Towards radical innovation: Mathematical modelling as a creativity technique in chemical mixing process
Khademi, Behrooz (2017)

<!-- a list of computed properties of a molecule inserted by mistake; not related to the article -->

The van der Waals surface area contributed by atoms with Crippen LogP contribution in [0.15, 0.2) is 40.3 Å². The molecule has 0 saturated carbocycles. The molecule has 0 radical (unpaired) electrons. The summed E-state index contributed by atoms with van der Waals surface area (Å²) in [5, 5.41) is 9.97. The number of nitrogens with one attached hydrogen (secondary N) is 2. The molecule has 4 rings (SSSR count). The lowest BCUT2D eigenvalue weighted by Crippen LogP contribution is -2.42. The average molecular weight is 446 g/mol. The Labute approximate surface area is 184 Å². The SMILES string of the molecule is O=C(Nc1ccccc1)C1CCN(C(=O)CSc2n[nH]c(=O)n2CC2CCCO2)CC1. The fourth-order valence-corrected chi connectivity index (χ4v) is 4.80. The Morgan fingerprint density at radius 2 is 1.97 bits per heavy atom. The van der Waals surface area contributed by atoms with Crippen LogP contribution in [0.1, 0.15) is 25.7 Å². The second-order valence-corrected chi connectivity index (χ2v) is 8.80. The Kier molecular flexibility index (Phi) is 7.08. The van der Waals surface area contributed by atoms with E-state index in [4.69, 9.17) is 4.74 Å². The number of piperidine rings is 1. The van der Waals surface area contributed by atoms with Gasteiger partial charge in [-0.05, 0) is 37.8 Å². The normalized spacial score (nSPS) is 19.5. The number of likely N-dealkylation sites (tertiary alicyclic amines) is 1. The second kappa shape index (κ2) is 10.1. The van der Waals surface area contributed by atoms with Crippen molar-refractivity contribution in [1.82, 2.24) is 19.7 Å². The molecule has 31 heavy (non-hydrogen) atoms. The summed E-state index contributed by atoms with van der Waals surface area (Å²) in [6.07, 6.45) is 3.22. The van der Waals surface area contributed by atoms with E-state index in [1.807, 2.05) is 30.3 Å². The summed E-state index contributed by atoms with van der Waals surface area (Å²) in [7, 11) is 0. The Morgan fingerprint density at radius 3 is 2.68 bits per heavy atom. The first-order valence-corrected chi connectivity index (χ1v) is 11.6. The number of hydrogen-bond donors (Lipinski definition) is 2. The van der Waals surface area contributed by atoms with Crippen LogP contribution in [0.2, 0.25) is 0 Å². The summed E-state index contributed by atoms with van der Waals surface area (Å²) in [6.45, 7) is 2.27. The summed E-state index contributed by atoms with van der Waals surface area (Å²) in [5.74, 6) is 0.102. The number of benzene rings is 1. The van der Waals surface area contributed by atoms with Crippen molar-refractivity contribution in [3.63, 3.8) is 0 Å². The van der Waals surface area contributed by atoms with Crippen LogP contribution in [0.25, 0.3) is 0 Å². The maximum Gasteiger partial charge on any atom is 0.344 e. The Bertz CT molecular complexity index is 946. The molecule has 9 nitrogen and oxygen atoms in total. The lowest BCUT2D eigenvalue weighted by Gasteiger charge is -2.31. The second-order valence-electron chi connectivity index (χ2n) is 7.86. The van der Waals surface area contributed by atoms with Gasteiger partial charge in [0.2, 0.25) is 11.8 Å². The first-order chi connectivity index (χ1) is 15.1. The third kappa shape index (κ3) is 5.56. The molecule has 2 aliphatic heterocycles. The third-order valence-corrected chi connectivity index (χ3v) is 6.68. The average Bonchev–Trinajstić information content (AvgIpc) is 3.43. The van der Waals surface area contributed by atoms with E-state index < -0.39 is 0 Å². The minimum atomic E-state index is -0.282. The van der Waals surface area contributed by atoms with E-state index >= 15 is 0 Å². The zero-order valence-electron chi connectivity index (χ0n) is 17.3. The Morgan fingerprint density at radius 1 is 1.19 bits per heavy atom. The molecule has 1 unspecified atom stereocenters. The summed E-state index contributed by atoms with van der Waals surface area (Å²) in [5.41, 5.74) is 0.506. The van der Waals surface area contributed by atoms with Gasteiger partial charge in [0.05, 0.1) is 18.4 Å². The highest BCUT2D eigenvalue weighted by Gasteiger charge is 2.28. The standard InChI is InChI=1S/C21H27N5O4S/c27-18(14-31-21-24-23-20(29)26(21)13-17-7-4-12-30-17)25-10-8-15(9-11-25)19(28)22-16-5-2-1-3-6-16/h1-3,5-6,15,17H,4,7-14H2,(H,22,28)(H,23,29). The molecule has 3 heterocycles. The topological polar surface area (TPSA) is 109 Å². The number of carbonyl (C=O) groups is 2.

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Innovative solutions cause a boom in a company’s sales, and consequently a surge in its profits. These solutions stem from creative ideas that bring novelty to the firm’s activities. Recently, there has been a growing attention to the concepts of systematic creativity and creativity management in academia and industry. Mathematical modelling is a well-known tool for optimization purposes in many fields, but not as a technique for New Product Development (NPD) or new services and processes. The focus of this study is on the role of mathematical modelling in making breakthroughs in chemical mixing process. Mathematical models and simulations used for finding new ideas in chemical mixing process. The selected idea was proved to be a technologically and economically feasible alternative for replacement in chemical mixing process. It was found out that there were similarities between the mathematical modelling approach for creativity process in this study and Helmholtz-Poincare-Getzels (HPG), a famous creativity process model. The former was more dynamic, less likely to result in accidental creative ideas and more iterative. Thanks to the possibility of simulating the models, mathematical modelling could give visual illustrations of the model and consequently increase the likeliness of finding creative ideas. The ability to simplify the problem by mathematical models gave a higher chance and flexibility to find creative solutions including the applications for other tasks or industries. To exploit the most out of mathematical modelling in Research and Development departments towards radical innovation, managers should require higher level of math’s and simulation skills from the current and prospective employees. Innovation-wise, Finland is a stunning country and a suitable environment at both micro and macro levels. In order to increase the popularity of systematic creativity (mathematical modelling technique in particular) in Finland, it is suggested that more budget should be assigned to universities for including creativity-related courses such as mathematical modelling and TRIZ in their curricular to increase the productivity in Finnish society. Joint creativity seminars for organizations proved to be a good strategy to change the direction of the employees’ insight to problem solving. It is crucial to increase the motivation of management and employees as it pertains to creativity workshops.